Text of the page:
Happy Birthday to Me.
A year ago, today, I was celebrating my birthday in Cape Cod, courtesy of a very generous gift from a long-time friend. On the spur of the moment, I packed a bag and was gone for a long weekend, across the country. It was a much longer trip than I’m used to, for a weekend getaway in Europe but it was a trip back in time to a girl I knew in acting school in New York. We had a good time but neither of us could have predicted the way life would go down for me later in that summer or the way it would go down in the world, for the past 6 months and into the foreseeable future.
A year ago we celebrated my birthday and we celebrated a nearly life-long friendship. It was a brief but glorious weekend crammed full of adventure and laughter.
This year, I had intended to be spend my birthday undertaking a pilgrimage on el Camino de Santiago de Compostela. It was clear, last July, that my body was not going to cooperate for that to happen this summer. World events made it impossible for me to make the trip and for my friend in Singapore to join me. Maybe next year. Maybe not. So much right now is out of my control.
So, what would I like to see a year from now? I have some goals and some ideas that I’d like to keep working away at seeing come to fruition. I’m not convinced that I will still be living where I am but I suppose I might as well stay here until I’ve worked my way through the jars of pasta and rolls of toilet paper that I’ve collected to keep me from having to venture into stores. I could begin to train for the physical demands of a pilgrimage and in that, use the time as a walking meditation so that a year from now, I will have deepened my practice. There are a few relationships that are in various stages of blossoming and I’d like to tend the garden of my life, uprooting the plants that have spread beyond their borders and nurturing those that appear to be fruitful.
I have learned that its sometimes best not to talk about your goals (says she who has committed to living 10,000 days of gratitude!) because it takes the energy out of actually achieving those goals. So, I keep a whiteboard in my home and on it are my goals and tasks that I think are worthy of more time.
During this pandemic lockdown, it seemed that time seemed to both speed up and slow down at the same time. I know that I have never been this present for the spring ever before. We are now removing restrictions on our activity and I’m not so sure that I want to create a great change in the way I spend my time. I’d like to see some friends – physically distant, and I intend to work my garden and hopefully to get on the water at least a little bit this summer. But I spend most of my day working at a job I don’t really enjoy. My spare time is so very precious that recreation isn’t something I’m really itching to fill my time. I have a lot I want to do and being creatively productive is the best recreation I can have – that and a paddle on a hot Sunday afternoon, of course.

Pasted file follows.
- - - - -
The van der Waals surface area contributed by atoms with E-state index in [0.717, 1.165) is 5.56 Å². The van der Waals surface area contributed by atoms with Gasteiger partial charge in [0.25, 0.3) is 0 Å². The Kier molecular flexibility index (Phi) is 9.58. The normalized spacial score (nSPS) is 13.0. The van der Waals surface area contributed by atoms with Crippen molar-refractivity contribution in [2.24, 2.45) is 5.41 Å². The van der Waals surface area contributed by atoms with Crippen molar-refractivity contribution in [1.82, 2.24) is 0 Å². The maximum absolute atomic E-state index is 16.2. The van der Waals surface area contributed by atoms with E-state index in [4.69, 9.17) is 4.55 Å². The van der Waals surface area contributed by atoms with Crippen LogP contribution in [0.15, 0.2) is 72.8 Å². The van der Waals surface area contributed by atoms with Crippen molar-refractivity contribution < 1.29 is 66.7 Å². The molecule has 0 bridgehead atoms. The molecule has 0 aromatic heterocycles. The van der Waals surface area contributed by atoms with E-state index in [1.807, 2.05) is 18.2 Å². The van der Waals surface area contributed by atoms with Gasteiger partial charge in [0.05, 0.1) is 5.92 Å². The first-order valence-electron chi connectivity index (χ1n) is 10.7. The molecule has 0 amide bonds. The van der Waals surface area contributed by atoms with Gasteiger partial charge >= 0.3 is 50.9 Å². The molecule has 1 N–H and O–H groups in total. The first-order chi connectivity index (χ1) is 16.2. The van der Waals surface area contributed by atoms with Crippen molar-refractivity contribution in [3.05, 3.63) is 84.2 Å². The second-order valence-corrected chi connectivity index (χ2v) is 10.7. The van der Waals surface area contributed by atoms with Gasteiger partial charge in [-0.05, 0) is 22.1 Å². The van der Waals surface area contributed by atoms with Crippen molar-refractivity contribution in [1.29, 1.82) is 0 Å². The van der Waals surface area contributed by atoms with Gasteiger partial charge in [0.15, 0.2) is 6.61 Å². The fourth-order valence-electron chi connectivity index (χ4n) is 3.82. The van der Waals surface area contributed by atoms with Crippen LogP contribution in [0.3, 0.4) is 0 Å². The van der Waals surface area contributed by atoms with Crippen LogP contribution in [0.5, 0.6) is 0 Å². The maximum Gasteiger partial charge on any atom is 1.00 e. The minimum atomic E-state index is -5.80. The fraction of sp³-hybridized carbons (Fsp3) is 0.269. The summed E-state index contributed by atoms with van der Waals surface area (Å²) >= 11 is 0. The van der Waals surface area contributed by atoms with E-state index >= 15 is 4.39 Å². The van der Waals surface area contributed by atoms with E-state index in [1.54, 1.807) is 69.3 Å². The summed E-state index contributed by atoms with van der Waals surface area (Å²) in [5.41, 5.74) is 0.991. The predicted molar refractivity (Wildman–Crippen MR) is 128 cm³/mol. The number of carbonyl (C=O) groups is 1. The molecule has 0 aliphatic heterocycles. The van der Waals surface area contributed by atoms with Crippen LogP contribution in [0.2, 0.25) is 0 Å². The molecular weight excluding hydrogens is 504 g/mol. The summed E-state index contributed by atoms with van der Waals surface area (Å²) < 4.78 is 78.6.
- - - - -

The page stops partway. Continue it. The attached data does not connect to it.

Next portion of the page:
I have spent a lot of time trying to escape this place where I live. I don’t think I will be here for much longer but God has a funny way of messing with a human’s plan. For someone who has a desire to renounce the world and go walkabout, it is interesting that I have found myself grounded by circumstance for longer than this pandemic. In that grounding, the seeds of some beautiful long-distance friendships and the cultivating of long-distance spiritual fellowship has made my captivity into a hermitage.
One day I hope to travel el Camino de Santiago de Compostela but, as it is written, it is about the way and not the destination. And that is a good thing to reflect upon as I celebrate another trip around the sun.
I don’t know where I will be a year from now. None of us do. This past year has taught me that tomorrow isn’t guaranteed and it certainly isn’t guaranteed to exist in a world that isn’t fundamentally changed. I’m grateful for the physical requirement to stop and be still. I’m also grateful for the global pause that we have been in. Both were painful and will continue to be so. But, I trust that it was what I needed to begin to get uncomfortable enough to stop and look before I go and move in another direction. I’m grateful for the internal pilgrimage of the heart that I have undertaken, this past year, and I intend to continue slowing down and making each next footfall a meditation as I navigate this labyrinth called life. Most of all, I’m so truly grateful to be alive and to have the good fortune to celebrate another year of grateful living.